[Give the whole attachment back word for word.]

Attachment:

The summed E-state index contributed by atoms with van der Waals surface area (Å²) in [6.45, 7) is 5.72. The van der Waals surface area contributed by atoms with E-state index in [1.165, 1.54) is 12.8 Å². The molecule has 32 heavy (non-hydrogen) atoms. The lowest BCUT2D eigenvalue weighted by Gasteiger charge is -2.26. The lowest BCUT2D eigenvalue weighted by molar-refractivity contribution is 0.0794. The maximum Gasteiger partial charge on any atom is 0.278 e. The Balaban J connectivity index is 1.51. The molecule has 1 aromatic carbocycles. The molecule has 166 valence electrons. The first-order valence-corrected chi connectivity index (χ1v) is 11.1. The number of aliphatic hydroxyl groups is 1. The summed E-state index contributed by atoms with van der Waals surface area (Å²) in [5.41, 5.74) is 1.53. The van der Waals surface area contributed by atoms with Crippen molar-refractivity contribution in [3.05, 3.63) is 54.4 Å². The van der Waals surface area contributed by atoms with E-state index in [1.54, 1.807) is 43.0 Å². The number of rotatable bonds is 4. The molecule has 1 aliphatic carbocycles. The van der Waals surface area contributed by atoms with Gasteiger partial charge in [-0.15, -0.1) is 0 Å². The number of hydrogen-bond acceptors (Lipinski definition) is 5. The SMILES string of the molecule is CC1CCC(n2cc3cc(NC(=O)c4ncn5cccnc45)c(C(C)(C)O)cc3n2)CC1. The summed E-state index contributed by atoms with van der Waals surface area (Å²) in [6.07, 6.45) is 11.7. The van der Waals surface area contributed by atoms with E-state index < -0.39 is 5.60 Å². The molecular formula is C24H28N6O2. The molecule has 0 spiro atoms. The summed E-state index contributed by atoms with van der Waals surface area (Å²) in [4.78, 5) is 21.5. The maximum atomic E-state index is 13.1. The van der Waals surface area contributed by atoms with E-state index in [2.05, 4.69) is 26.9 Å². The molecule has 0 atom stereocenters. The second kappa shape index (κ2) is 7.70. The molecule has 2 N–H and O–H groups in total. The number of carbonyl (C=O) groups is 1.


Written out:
The summed E-state index contributed by atoms with van der Waals surface area (Å²) in [6.45, 7) is 5.72. The van der Waals surface area contributed by atoms with E-state index in [1.165, 1.54) is 12.8 Å². The molecule has 32 heavy (non-hydrogen) atoms. The lowest BCUT2D eigenvalue weighted by Gasteiger charge is -2.26. The lowest BCUT2D eigenvalue weighted by molar-refractivity contribution is 0.0794. The maximum Gasteiger partial charge on any atom is 0.278 e. The Balaban J connectivity index is 1.51. The molecule has 1 aromatic carbocycles. The molecule has 166 valence electrons. The first-order valence-corrected chi connectivity index (χ1v) is 11.1. The number of aliphatic hydroxyl groups is 1. The summed E-state index contributed by atoms with van der Waals surface area (Å²) in [5.41, 5.74) is 1.53. The van der Waals surface area contributed by atoms with Crippen molar-refractivity contribution in [3.05, 3.63) is 54.4 Å². The van der Waals surface area contributed by atoms with E-state index in [1.54, 1.807) is 43.0 Å². The number of rotatable bonds is 4. The molecule has 1 aliphatic carbocycles. The van der Waals surface area contributed by atoms with Gasteiger partial charge in [-0.15, -0.1) is 0 Å². The number of hydrogen-bond acceptors (Lipinski definition) is 5. The SMILES string of the molecule is CC1CCC(n2cc3cc(NC(=O)c4ncn5cccnc45)c(C(C)(C)O)cc3n2)CC1. The summed E-state index contributed by atoms with van der Waals surface area (Å²) in [6.07, 6.45) is 11.7. The van der Waals surface area contributed by atoms with E-state index < -0.39 is 5.60 Å². The molecular formula is C24H28N6O2. The molecule has 0 spiro atoms. The summed E-state index contributed by atoms with van der Waals surface area (Å²) in [4.78, 5) is 21.5. The maximum atomic E-state index is 13.1. The van der Waals surface area contributed by atoms with E-state index in [2.05, 4.69) is 26.9 Å². The molecule has 0 atom stereocenters. The second kappa shape index (κ2) is 7.70. The molecule has 2 N–H and O–H groups in total. The number of carbonyl (C=O) groups is 1.